Next time you’re at the store, grab a bag of good pita bread and make sure your pantry is stocked with sauce. As long as you have cheese and any variety of toppings you crave, dinner can be on the table in 20 minutes. Also,  I’ve found that when Aurelia helps make her own food, she’s more excited – and therefore, inclined – to eat it. I love her little hungry hands and I’m in no rush to be done in the kitchen and back to her when she’s there with me the whole time.

Molasses Sugar Cookies

These are decidedly not gingersnaps, but rather the light, easy, sweetheart of a cousin to them. I have a lot of home-canned jars of pears not being eaten in the pantry, so I blended some into a puree. The original recipe for these calls for a cup and a half of shortening. Ugh. I used a cup of pear puree and half a cup of butter instead. I cut the sugar down because of the added sweetness in the pears. The dough was quite sticky and the cookies turned out quite light, not greasy or guilty in the least. I considered them good enough for breakfast two days in a row. Aurelia approved.

Molasses Sugar Cookies
Adapted from Allrecipes

1 cup pear puree or applesauce
1/2 cup butter, softened
1 cup sugar
1/2 cup brown sugar
1/2 cup molasses
2 eggs
4 cups whole wheat flour
4 teaspoons baking soda
2 teaspoons ground cinnamon
1 teaspoon ground cloves
1 teaspoon ground ginger
1 teaspoon salt

Combine the pear puree, butter, sugar, eggs, and molasses together in a mixing bowl and beat well on medium speed. In a separate bowl, sift dry ingredients together, then add to the mixing bowl. Beat until all dry ingredients are incorporated. Cover the bowl and chill 3 hours or overnight.

Use a cookie scoop or form into walnut-size balls. Place on a parchment lined cookie sheet about 2 inches apart. Bake at 375 degrees F for 8-10 minutes. These cookies will stay soft, but don’t last terribly long. Eat within a couple days or freeze! Yum. Aurelia suggests making them into little sandwiches filled with greek yogurt and strawberries.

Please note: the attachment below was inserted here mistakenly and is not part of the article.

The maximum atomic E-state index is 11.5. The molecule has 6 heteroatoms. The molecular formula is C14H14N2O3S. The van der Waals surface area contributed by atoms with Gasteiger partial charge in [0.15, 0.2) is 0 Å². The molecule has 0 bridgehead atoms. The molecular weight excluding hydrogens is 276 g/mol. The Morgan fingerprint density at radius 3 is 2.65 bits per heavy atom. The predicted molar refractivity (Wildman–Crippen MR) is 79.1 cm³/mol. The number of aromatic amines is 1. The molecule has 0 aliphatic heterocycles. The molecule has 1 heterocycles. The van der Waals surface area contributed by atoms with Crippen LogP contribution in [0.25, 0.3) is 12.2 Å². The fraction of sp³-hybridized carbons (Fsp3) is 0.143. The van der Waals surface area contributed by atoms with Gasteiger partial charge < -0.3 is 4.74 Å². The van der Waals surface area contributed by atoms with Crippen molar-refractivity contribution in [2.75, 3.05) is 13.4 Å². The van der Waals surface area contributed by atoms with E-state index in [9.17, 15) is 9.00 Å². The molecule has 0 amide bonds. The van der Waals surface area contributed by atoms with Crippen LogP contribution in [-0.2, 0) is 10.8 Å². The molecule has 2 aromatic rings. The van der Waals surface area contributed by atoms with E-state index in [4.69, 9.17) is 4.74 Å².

Personal Pan Nachos

Happy Cinco de Mayo! I had a bright idea to end the day with a bit of fun at dinner. Aurelia’s top three food groups are meat, cheese, and chips. I’ve been craving some protein and the combination of meat and beans sounded great. I used these personal pizza pans to make individual nacho servings and put all the ingredient options out so we could build our own. I didn’t want Aurelia to have a hot pan and as long as my meat, beans, and cheese sauce were hot, I was fine eating the rest cold. But these pans were a great size and could also be used to broil the nachos if you wanted to just use cheese and not a cheese sauce. Though, I recommend the sauce I stole from the witty and brilliant Nick at Macchesmo. It’s lighter than a blanket of solid cheese and stays soft and gooey as your nachos cool. I cut his recipe in half and it still made a lot, but I won’t blame you if you want more.

For the nachos, you’ll need tortilla chips, ground beef cooked and seasoned with cumin and chile powder, pinto beans cooked with onion and garlic, the cheese sauce (recipe below), and the many accompaniments as fits your desire. We had pico de gallo, sour cream, pickled jalapenos, raw onion, cilantro, and lime.

Dinner was on the table in no time and though it was awfully simple, I was so full and satisfied, I couldn’t imagine a better one dish meal.

Cheese Sauce
Adapted from Macheesmo

2 tablespoons butter
2 tablespoons whole wheat flour
1 cup whole milk
1 2 ounce can diced green chiles
1 cup pepper jack cheese, grated
Salt and pepper

Whisk together the butter and flour in a medium pot over medium heat. Once the butter melts, the roux will slowly cook and start to turn a light brown color. When it darkens slightly after a minute or so, you are ready to start whisking in the milk. Just slowly whisk your milk into the roux. Work slowly and whisk constantly so the sauce doesn’t have lumps in it. Once you get most of the milk in, go ahead and stir in the green chiles and cheese. Once the cheese melts, the sauce should be really thick and delicious. You can keep this over low heat until you need it, stirring occasionally. If it gets too thick at any point, just whisk in some extra milk.